Ocular and Orbital Pain for the Headache Specialist.
Ocular pain is most commonly associated with redness and inflammation; however, eye pain can also occur in the absence of grossly visible pathology. Pain in the quiet eye can be the first sign of a number of threatening conditions. Many of these conditions such as intermittent angle closure glaucoma, carotid artery dissection, idiopathic intracranial hypertension, and giant cell arteritis can lead to permanent vision loss or blindness. In this review, ocular history and examination techniques are summarized. The article also reviews pertinent ocular, orbital, referred, and other causes of eye pain in the quiet eye. The neurologist and headache specialist should recognize when consultation with an ophthalmologist is necessary.
Department of Ophthalmology, University of Minnesota, 420 Delaware Street SE, MMC 493, Minneapolis, MN, 55455, USA.
This article was published in the following journal.
Name: Current neurology and neuroscience reports
- PubMed Source: http://www.ncbi.nlm.nih.gov/pubmed/21128023
- DOI: http://dx.doi.org/10.1007/s11910-010-0167-6
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Medical and Biotech [MESH] Definitions
A primary headache disorder that is characterized by severe, strictly unilateral PAIN which is orbital, supraorbital, temporal or in any combination of these sites, lasting 15-180 min. occurring 1 to 8 times a day. The attacks are associated with one or more of the following, all of which are ipsilateral: conjunctival injection, lacrimation, nasal congestion, rhinorrhea, facial SWEATING, eyelid EDEMA, and miosis. (International Classification of Headache Disorders, 2nd ed. Cephalalgia 2004: suppl 1)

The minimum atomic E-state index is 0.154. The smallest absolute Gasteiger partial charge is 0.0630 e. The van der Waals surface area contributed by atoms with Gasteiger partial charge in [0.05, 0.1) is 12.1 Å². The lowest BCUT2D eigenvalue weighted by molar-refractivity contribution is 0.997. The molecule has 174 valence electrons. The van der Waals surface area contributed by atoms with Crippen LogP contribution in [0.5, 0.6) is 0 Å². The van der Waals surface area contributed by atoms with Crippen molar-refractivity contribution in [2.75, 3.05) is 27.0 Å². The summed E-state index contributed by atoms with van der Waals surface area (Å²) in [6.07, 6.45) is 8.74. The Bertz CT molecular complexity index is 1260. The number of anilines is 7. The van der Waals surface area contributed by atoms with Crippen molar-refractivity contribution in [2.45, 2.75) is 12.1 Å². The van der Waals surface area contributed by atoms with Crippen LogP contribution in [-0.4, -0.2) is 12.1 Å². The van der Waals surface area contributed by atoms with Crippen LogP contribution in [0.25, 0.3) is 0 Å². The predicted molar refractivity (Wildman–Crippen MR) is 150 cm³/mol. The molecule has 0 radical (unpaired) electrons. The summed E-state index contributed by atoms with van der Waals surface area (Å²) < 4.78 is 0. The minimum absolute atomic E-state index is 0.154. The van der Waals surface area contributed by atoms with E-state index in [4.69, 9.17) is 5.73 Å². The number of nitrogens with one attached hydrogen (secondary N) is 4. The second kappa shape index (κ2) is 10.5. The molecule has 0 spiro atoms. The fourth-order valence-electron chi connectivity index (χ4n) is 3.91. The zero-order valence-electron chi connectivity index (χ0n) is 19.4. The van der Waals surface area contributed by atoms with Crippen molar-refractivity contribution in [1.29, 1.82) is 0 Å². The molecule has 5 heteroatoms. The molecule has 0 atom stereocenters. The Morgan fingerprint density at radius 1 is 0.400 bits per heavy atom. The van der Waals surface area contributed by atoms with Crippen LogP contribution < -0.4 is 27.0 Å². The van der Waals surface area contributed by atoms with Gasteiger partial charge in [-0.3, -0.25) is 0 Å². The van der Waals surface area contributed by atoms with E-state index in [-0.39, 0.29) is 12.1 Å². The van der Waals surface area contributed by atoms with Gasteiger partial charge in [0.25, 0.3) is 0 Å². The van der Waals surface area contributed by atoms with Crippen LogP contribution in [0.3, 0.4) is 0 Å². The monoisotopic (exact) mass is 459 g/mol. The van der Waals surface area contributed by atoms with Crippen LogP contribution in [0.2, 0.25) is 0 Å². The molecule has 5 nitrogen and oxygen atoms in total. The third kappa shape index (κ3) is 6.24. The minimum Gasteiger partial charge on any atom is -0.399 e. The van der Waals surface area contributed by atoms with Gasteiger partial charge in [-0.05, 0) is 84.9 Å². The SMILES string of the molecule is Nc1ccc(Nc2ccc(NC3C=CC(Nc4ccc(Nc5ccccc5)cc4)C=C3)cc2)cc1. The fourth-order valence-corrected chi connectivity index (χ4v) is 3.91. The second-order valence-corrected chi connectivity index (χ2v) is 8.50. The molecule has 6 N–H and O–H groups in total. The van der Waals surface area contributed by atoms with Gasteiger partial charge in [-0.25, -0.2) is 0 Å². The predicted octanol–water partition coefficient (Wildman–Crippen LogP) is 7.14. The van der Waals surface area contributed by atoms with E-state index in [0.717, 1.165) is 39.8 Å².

A primary headache disorder that is characterized by frequent short-lasting, unilateral, neuralgiform pain attacks in the ocular area, with CONJUNCTIVA fluid-filling and tearing. SUNCT syndrome is usually resistant to treatment.
The symptom of PAIN in the cranial region. It may be an isolated benign occurrence or manifestation of a wide variety of HEADACHE DISORDERS.
A common primary headache disorder, characterized by a dull, non-pulsatile, diffuse, band-like (or vice-like) PAIN of mild to moderate intensity in the HEAD; SCALP; or NECK. The subtypes are classified by frequency and severity of symptoms. There is no clear cause even though it has been associated with MUSCLE CONTRACTION and stress. (International Classification of Headache Disorders, 2nd ed. Cephalalgia 2004: suppl 1)
Various conditions with the symptom of HEADACHE. Headache disorders are classified into major groups, such as PRIMARY HEADACHE DISORDERS (based on characteristics of their headache symptoms) and SECONDARY HEADACHE DISORDERS (based on their etiologies). (International Classification of Headache Disorders, 2nd ed. Cephalalgia 2004: suppl 1)